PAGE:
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GUI Programming for Windows

 
 
TGOS
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      03-04-2005

How do C programmers create a good-looking Windows GUI?

Using a cross-platform API would be cool, but gtk+ is out of question,
as it does not look really native on Windows (there is a "skin" that
makes it pretty native, but that it's like using Java Swing: Looks close
to native, but not really native and doesn't "feel" native to the user).

Using the Win32 API directly is *painful*.

wxWidgets is cool, but it's only C++. Qt is also very native from the
feeling, but also only C++.

Further it would be great if I don't have to "program" the GUI. In the
age of GUI editors, creating a GUI programatically will almost always
lead to a sub-optimal result. 90% of all GUIs in MacOS X are created
with the Interface Builder, a drag'n drop GUI editor (the easiest I
know) and the results are gigantic.

MS Visual C++ has such an editor, but it creates MFC Code, this is C++
again.

Regarding the choice of programming language: I like OO languages, I
really do. But I think C++ sucks, so does Smalltalk and C# (out of
question anyway, cause user must have .NET Framework installed, that is
not even part of WinXP unless you download the 21 MB and install it).

What I like is Java (out of question, JRE is equal to .NET Framework,
again not installed by default and a big download) and Obective-C
(almost only used for MacOS X. GCC can compile it, but GUI design
outside of MacOS is ugly, as the GUI looks worse than Motif).

For most tasks OO is overkill and C cuts it quice nicely. However what
if you need a GUI? Isn't there a programmer friendly API for creating
native Windows in plain C, that is nicer than the Win32 API, that is
free and maybe portable (whereby this is not really a demand)?

Any ideas?

--
TGOS
 
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Ben Pfaff
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      03-04-2005
TGOS <(E-Mail Removed)> writes:

> How do C programmers create a good-looking Windows GUI?


Your question is outside the domain of comp.lang.c, which discusses
only the standard C programming language, including the standard C
library. This is a remarkably narrow topic compared to what many
people expect.

For your convenience, the list below contains topics that are not
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* OS-specific questions, such as how to clear the screen,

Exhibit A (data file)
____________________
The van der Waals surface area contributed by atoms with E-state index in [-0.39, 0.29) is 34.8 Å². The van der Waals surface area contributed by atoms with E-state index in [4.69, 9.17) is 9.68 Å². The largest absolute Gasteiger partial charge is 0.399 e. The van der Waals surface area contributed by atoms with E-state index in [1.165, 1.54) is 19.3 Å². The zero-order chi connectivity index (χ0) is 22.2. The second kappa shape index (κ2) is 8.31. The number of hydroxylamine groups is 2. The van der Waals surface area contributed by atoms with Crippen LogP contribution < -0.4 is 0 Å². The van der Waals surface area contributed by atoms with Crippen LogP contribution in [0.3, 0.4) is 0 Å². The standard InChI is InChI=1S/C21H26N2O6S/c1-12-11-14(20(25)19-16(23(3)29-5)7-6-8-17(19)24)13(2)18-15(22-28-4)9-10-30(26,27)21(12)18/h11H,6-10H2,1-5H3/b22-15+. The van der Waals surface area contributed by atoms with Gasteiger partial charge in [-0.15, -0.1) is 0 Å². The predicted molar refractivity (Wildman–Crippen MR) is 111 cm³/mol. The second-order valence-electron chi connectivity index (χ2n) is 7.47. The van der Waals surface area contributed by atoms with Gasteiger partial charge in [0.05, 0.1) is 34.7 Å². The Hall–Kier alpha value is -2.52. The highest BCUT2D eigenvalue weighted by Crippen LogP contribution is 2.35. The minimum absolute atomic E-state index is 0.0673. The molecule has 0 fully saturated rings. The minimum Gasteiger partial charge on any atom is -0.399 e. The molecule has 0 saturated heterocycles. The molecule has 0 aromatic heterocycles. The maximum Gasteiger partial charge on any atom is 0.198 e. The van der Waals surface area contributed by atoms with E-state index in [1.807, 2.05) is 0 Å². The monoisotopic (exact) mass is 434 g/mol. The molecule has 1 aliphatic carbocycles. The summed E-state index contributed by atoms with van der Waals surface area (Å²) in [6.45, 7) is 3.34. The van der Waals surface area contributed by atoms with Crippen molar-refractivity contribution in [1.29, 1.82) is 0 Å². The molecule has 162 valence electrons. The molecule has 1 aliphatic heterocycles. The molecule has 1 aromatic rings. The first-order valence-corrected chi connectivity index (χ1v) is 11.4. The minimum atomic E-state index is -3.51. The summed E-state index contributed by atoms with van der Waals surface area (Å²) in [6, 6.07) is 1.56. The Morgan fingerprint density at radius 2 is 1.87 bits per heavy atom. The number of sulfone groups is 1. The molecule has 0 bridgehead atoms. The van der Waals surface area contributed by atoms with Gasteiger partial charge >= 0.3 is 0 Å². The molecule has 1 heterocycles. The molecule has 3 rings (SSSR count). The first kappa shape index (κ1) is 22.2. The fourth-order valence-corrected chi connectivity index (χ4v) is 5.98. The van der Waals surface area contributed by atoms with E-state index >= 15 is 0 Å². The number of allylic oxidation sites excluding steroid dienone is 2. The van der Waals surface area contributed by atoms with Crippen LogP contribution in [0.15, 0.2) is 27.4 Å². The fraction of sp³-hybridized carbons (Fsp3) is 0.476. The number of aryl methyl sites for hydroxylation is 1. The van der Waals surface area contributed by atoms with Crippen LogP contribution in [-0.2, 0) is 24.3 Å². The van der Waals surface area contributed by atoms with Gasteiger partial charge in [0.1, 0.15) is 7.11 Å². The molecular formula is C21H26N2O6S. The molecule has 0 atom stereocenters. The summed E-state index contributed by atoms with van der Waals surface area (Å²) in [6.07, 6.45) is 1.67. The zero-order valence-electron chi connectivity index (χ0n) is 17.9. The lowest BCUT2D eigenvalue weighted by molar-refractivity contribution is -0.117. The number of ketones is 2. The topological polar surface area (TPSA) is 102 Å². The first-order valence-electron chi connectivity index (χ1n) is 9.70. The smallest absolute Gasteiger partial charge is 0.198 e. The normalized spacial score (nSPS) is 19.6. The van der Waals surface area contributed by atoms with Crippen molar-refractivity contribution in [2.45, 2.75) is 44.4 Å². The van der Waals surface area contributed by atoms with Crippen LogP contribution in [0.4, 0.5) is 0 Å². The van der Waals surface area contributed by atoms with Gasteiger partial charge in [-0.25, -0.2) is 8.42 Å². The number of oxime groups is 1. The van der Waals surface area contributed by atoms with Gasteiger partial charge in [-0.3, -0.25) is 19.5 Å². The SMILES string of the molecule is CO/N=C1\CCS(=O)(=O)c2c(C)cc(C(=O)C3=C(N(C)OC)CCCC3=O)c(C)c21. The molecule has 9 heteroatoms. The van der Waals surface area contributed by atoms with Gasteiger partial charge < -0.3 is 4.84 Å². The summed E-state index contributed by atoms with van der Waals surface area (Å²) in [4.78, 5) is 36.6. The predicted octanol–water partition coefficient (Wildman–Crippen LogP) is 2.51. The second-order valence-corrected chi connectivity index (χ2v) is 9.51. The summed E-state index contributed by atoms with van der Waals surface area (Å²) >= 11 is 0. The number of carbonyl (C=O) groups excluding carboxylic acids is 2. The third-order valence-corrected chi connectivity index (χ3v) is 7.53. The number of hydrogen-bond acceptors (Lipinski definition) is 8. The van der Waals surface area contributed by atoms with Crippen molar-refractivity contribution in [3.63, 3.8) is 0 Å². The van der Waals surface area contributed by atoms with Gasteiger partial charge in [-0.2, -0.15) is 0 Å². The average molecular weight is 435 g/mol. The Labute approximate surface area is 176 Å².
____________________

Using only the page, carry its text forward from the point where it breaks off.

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TGOS
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      03-04-2005

On Fri, 04 Mar 2005 13:18:02 -0800 Ben Pfaff <(E-Mail Removed)> wrote
in comp.lang.c:

> TGOS <(E-Mail Removed)> writes:
>
>> How do C programmers create a good-looking Windows GUI?

>
> Your question is outside the domain of comp.lang.c, which discusses
> only the standard C programming language, including the standard C
> library. This is a remarkably narrow topic compared to what many
> people expect.


Yes, it is such a narrow topic, that it does not include Linux kernel
linked lists, still you answered that question. Just for the records,
your honor.

--
TGOS
 
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nm@e.com
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      03-05-2005
Ben Pfaff wrote:
> Apparently I have a rather large stick up my ass.

 
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Joona I Palaste
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      03-05-2005
TGOS <(E-Mail Removed)> scribbled the following:
> On Fri, 04 Mar 2005 13:18:02 -0800 Ben Pfaff <(E-Mail Removed)> wrote
> in comp.lang.c:
>> TGOS <(E-Mail Removed)> writes:
>>> How do C programmers create a good-looking Windows GUI?

>>
>> Your question is outside the domain of comp.lang.c, which discusses
>> only the standard C programming language, including the standard C
>> library. This is a remarkably narrow topic compared to what many
>> people expect.


> Yes, it is such a narrow topic, that it does not include Linux kernel
> linked lists, still you answered that question. Just for the records,
> your honor.


IIRC the message about Linux kernel linked lists was about standard C.
The code just happened to be in the source of the Linux kernel. So
answering it was well within the topic of comp.lang.c.

--
/-- Joona Palaste ((E-Mail Removed)) ------------- Finland --------\
\-------------------------------------------------------- rules! --------/
"Bad things only happen to scoundrels."
- Moominmamma
 
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jacob navia
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      03-05-2005
Within your message you say you try to avoid the Win32 API.
Actually, this API is very easy to understand and use, and it
has several advantages over any framework.

1: It has remained stable since at least 15 years. You can compile
today a program written for windows 3.1 wth minimal changes after